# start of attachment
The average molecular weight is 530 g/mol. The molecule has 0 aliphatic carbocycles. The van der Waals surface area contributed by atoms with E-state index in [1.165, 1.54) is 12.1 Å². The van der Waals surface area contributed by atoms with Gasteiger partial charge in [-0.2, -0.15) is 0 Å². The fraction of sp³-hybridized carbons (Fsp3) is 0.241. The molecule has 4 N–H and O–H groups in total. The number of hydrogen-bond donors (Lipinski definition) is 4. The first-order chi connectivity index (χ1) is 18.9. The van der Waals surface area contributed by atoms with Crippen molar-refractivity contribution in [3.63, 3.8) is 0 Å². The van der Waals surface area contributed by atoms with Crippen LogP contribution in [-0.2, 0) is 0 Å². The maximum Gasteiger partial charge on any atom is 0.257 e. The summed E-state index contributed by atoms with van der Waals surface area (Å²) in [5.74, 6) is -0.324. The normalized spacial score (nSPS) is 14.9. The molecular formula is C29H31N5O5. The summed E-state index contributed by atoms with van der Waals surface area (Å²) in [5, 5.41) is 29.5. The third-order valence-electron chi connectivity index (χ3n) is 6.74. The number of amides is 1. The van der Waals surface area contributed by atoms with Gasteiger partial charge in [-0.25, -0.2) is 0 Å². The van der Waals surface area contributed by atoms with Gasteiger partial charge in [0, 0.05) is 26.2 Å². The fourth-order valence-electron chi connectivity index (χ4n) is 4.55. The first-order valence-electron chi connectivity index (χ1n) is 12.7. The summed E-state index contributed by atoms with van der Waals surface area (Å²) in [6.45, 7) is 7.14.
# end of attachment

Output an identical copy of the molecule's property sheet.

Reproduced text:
The average molecular weight is 530 g/mol. The molecule has 0 aliphatic carbocycles. The van der Waals surface area contributed by atoms with E-state index in [1.165, 1.54) is 12.1 Å². The van der Waals surface area contributed by atoms with Gasteiger partial charge in [-0.2, -0.15) is 0 Å². The fraction of sp³-hybridized carbons (Fsp3) is 0.241. The molecule has 4 N–H and O–H groups in total. The number of hydrogen-bond donors (Lipinski definition) is 4. The first-order chi connectivity index (χ1) is 18.9. The van der Waals surface area contributed by atoms with Crippen molar-refractivity contribution in [3.63, 3.8) is 0 Å². The van der Waals surface area contributed by atoms with Crippen LogP contribution in [-0.2, 0) is 0 Å². The maximum Gasteiger partial charge on any atom is 0.257 e. The summed E-state index contributed by atoms with van der Waals surface area (Å²) in [5.74, 6) is -0.324. The normalized spacial score (nSPS) is 14.9. The molecular formula is C29H31N5O5. The summed E-state index contributed by atoms with van der Waals surface area (Å²) in [5, 5.41) is 29.5. The third-order valence-electron chi connectivity index (χ3n) is 6.74. The number of amides is 1. The van der Waals surface area contributed by atoms with Gasteiger partial charge in [-0.25, -0.2) is 0 Å². The van der Waals surface area contributed by atoms with Gasteiger partial charge in [0, 0.05) is 26.2 Å². The fourth-order valence-electron chi connectivity index (χ4n) is 4.55. The first-order valence-electron chi connectivity index (χ1n) is 12.7. The summed E-state index contributed by atoms with van der Waals surface area (Å²) in [6.45, 7) is 7.14.